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How many stories about soldiers returning home from war could there possibly be? Many, as Mary Balogh shows us in her latest Survivors Club series instalment. Ralph Stockwood is dead inside, and, for a while, he had wanted to die altogether. He went to war with three of his closest friends, and came home alone -- alive, but not free of the guilt and horror that comes with watching your friends die.
But Ralph needs to go on living, for the sake of his family, for the sake of his grandparents, and Ralph needs to get married soon, for the sake of the duchy of Worthingham. With his money, and title, it should be easy for Ralph to find a willing woman -- but Ralph knows it will be a miserable marriage, because he has nothing beyond his wealth and title to offer his future wife.
Chloe Muirhead is facing a bleak future -- she is dependent on the largesse of the eighty-two-year-old Duchess of Worthingham, who was her late mother's godmother. She can foresee the end of this situation, and knows there's nothing but difficulty beyond that. When she overhears a conversation between Ralph and her grandmother, Chloe brazenly offers herself to Ralph.
"...I have no illusions about marital happiness and would be quite willing to accept the marriage for what it would be. I would not interfere with your life. I would live mine in a way that would never publicly embarrass you or privately inconvenience you. If you were to agree to marry me, you would be saved from all the bother of making your choice among the many eligible young ladies in whom you have no interest whatsoever."
He found his voice at last.
"I have no interest in you, Miss Moorhead." It was brutal, but he felt savage -- and cold to the heart.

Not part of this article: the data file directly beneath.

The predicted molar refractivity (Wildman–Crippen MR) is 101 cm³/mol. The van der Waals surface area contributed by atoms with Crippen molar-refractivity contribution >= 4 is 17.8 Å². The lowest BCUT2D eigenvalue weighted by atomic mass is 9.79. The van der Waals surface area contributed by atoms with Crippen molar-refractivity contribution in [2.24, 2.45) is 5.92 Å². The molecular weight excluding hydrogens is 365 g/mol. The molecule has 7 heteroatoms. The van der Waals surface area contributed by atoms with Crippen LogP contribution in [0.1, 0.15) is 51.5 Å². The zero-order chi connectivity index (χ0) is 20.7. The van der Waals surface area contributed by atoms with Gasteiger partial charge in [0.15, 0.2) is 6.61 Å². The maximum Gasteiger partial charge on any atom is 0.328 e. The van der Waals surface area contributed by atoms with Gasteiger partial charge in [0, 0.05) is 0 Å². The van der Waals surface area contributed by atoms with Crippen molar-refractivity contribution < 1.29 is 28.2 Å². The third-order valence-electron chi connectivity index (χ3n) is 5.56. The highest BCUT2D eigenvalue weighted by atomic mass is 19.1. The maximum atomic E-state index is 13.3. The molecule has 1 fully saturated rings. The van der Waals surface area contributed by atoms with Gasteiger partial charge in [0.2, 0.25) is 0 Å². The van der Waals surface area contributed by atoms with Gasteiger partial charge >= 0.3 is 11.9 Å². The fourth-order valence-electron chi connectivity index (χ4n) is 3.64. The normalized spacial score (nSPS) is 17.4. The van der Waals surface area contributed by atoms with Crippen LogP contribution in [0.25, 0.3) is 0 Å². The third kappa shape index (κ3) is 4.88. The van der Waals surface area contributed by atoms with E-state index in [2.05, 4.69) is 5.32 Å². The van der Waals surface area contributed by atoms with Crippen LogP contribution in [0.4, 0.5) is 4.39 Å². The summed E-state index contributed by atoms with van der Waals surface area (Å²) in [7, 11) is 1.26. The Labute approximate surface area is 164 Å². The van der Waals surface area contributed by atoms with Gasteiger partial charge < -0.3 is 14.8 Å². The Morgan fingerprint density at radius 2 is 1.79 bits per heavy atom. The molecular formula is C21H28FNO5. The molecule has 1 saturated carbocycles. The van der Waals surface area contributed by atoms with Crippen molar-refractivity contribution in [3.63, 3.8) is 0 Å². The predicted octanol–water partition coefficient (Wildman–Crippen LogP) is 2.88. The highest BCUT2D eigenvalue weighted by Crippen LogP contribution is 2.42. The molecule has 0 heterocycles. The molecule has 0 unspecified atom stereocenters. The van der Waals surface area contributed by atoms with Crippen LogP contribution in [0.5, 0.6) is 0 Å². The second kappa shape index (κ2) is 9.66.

"Of course you do not," she said, looking unmoved, though a downward glance showed him that her knuckles had whitened against her shawl. "I would not expect or, or desire it. ..."
- pp. 33-34
So begins the marriage of convenience between Ralph and Chloe who are both willing to accept the parameters of this arrangement -- neither expects love or affection, and understand that sex is only for the sake of begetting an heir.
At the heart of Ralph's problem is decision making: he was born a leader, and had been the unspoken leader of his group of friends in school. He made a choice to purchase a commission, and convinced his three friends to go along -- and it resulted in tragedy. After living in a state of "suspended animation" for three years at Penderris, reality has forced its way back into Ralph's existence, and he's had to make the life-changing decision of marrying Chloe. It really wasn't the best of starts, with a marriage and Ralph's grandfather's death coming one after the other. I admired how steady Chloe was, and how calmly Ralph was handling his new responsibility, though I could imagine how panicked he must feel inside. The sense of responsibility continues to haunt Ralph, and now he has no choice but be the Duke of Worthingham, a position in which he is responsible for the lives and livelihood of many.
He would give anything in the world to bring back those days, to have the chance to take a different path into the future than the one he had actually taken. Sometimes he wondered what would have happened if he had not become so consumed with his grand idea of saving the world from tyranny or if his grandfather had put his foot down and refused to purchase his commission.